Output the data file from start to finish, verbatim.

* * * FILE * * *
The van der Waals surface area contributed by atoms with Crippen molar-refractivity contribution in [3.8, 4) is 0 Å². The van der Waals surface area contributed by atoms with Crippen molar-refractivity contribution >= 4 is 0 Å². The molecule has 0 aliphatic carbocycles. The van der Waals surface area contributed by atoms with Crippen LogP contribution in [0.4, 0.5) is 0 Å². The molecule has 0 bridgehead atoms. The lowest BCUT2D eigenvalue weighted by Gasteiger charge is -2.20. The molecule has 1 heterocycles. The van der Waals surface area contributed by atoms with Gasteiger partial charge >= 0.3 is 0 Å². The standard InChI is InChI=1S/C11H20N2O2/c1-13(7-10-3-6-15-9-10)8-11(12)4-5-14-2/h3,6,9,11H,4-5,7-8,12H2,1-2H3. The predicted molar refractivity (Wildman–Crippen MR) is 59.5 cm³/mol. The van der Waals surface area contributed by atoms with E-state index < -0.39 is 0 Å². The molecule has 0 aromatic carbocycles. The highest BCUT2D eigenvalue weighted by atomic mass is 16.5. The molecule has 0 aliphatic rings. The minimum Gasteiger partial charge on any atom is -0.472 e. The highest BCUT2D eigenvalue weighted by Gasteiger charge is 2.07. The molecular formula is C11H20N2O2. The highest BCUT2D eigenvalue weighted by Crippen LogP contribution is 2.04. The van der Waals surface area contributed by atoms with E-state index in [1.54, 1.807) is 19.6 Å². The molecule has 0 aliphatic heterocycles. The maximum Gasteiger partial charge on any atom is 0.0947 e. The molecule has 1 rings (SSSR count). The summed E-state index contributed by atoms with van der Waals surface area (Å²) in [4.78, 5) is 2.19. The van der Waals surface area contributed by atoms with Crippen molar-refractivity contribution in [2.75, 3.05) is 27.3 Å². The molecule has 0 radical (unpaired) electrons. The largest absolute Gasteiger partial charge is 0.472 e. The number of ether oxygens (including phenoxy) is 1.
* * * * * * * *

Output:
The van der Waals surface area contributed by atoms with Crippen molar-refractivity contribution in [3.8, 4) is 0 Å². The van der Waals surface area contributed by atoms with Crippen molar-refractivity contribution >= 4 is 0 Å². The molecule has 0 aliphatic carbocycles. The van der Waals surface area contributed by atoms with Crippen LogP contribution in [0.4, 0.5) is 0 Å². The molecule has 0 bridgehead atoms. The lowest BCUT2D eigenvalue weighted by Gasteiger charge is -2.20. The molecule has 1 heterocycles. The van der Waals surface area contributed by atoms with Gasteiger partial charge >= 0.3 is 0 Å². The standard InChI is InChI=1S/C11H20N2O2/c1-13(7-10-3-6-15-9-10)8-11(12)4-5-14-2/h3,6,9,11H,4-5,7-8,12H2,1-2H3. The predicted molar refractivity (Wildman–Crippen MR) is 59.5 cm³/mol. The van der Waals surface area contributed by atoms with E-state index < -0.39 is 0 Å². The molecule has 0 aromatic carbocycles. The highest BCUT2D eigenvalue weighted by atomic mass is 16.5. The molecule has 0 aliphatic rings. The minimum Gasteiger partial charge on any atom is -0.472 e. The highest BCUT2D eigenvalue weighted by Gasteiger charge is 2.07. The molecular formula is C11H20N2O2. The highest BCUT2D eigenvalue weighted by Crippen LogP contribution is 2.04. The van der Waals surface area contributed by atoms with E-state index in [1.54, 1.807) is 19.6 Å². The molecule has 0 aliphatic heterocycles. The maximum Gasteiger partial charge on any atom is 0.0947 e. The molecule has 1 rings (SSSR count). The summed E-state index contributed by atoms with van der Waals surface area (Å²) in [4.78, 5) is 2.19. The van der Waals surface area contributed by atoms with Crippen molar-refractivity contribution in [2.75, 3.05) is 27.3 Å². The molecule has 0 radical (unpaired) electrons. The largest absolute Gasteiger partial charge is 0.472 e. The number of ether oxygens (including phenoxy) is 1.